A model instance factory for pytest-django

pytest, django, database, testing
pip install pytest-django-ifactory==1.2.1


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A model instance factory for pytest-django.


pytest-django-ifactory makes it easy to create model instances for your test cases even if they contain a lot of non-nullable fields and complex foreign key relationships. If you every felt like you spent too much time coming up with dummy values for you models' fields just to get an instance into the database to use in a test then pytest-django-ifactory might be for you.

pytest's fixtures are great and perfect if you want to have a static model instance available in the database for your tests. Problems arise however when you want to vary one of its fields. To reuse your fixture in that case you need to modify the field and save the instance back to the database (assuming your test needs it in the database, of course). This results in at least two lines of extra setup code in you test case and an extra call to the database.

pytest-django-ifactory is simply an instance factory (hence ifactory) function that automatically detects your Django models and tries to come up with acceptable defaults for the fields you don't care about. This includes generating unique values for fields marked as unique and to create related instances for non-nullable foreign keys.


Note that this library is very much in alpha and its API may change in future versions.

This plugin comes with two fixtures: ifactory and transactional_ifactory. Use them when you need to put model instances in the database. ifactory and transactional_ifactory are identical except that the latter uses pytest-django's transactional_db fixture instead of the db fixture. See pytest-django's and Django's documentation for when you would want to use it. Below is a contrived example to test a function that finds duplicate names of your users:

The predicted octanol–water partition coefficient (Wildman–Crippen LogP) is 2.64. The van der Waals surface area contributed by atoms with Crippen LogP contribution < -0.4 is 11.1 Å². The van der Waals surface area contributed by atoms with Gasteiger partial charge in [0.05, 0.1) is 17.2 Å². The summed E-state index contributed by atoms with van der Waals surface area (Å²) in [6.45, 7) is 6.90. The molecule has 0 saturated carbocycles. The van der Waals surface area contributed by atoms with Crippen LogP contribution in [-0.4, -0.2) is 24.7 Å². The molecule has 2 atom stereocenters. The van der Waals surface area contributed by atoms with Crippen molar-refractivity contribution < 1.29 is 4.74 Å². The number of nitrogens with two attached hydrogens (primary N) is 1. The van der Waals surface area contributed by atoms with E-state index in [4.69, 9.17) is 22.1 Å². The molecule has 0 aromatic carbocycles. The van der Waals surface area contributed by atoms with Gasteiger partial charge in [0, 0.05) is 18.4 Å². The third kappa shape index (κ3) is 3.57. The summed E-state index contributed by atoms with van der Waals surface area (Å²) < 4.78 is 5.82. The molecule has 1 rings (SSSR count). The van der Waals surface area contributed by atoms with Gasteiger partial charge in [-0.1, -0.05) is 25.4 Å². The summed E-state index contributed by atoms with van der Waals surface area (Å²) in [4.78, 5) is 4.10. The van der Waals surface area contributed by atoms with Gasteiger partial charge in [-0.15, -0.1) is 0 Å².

from itertools import groupby
from operator import methodcaller

from django.contrib.auth.models import User

def get_duplicate_names():
    all_users = User.objects.order_by("last_name", "first_name")
    users_by_name = groupby(all_users, methodcaller("get_full_name"))
    return [full_name for full_name, users in users_by_name if len(list(users)) > 1]

def test_get_duplicate_names(ifactory):
    ifactory.auth.user(first_name="Albert", last_name="Einstein")
    ifactory.auth.user(first_name="Albert", last_name="Einstein")
    ifactory.auth.user(first_name="Erwin", last_name="Schrodinger")
    ifactory.auth.user(first_name="Richard", last_name="Feynman")
    assert get_duplicate_names() == ["Albert Einstein"]
    assert User.objects.count() == 4

You find you models namespaced by the application name and the model name on the ifactory instance. For instance, if you have created a Book model in a library application (and put your library application in INSTALLED_APPS), its factory function will be This function accepts the same arguments as your model constructor does and returns the created instance.

Notice in the example above that we create four new users without specifying their unique usernames. The goal of this project is that you should never have to specify the value of a field if you're not interested in that value in your test. Conversely, you should never rely on a value you haven't explicity set. This library gives no guarantees that the value it chooses for a field will be the same the next time the test is run. It just tries to make sure that the instance can be saved to the database without any integrity errors.

While I would recommend against it, if you do want to know which default value will be used, you can use the pytest_django_ifactory_configure hook. A good place to put it is in your

def pytest_django_ifactory_configure(ifactory):
    ifactory.configure_defaults("auth.user", {
        "first_name": "Albert",
        "last_name": "Einstein",

From now on, all users in your tests will be Albert Einstein unless you say otherwise:

def test_albert_by_default(ifactory):
    albert = ifactory.auth.user()
    assert albert.get_full_name() == "Albert Einstein"
    not_albert = ifactory.auth.user(first_name="Erwin", last_name="Schrodinger")
    assert not_albert.full_name() == "Erwin Schrodinger"

While the above example might not be the best idea as your test suit grows the hook can be used to enforce constraints in your models that this library is unaware of, e.g., validation errors raised by your models that depend on the model's field values.


This project uses black to auto-format the code, flake8 to check it, pytest to test it, and finally check-manifest to check the project's To facilitate (and remember) to actually run all these tools, pre-commit is used. Hence, the only hard development requirement is pre-commit. Install it and run

$ pre-commit install

once the first time you check out the repo and from now on all checks except the unit tests will be run everytime a commit is made. The unit tests are run manually with pytest

$ pytest

Gitlab CI is configured to run the tests with Python 2.7 and 3.4-3.7 and all supported Django versions.

If you want to install all development requirements to run them manually (and without using pre-commit run --all-files), use the requirements.txt file:

$ pip install -r requirements.txt


Like pytest-django, pytest-django-ifactory is released under the BSD 3-clause license.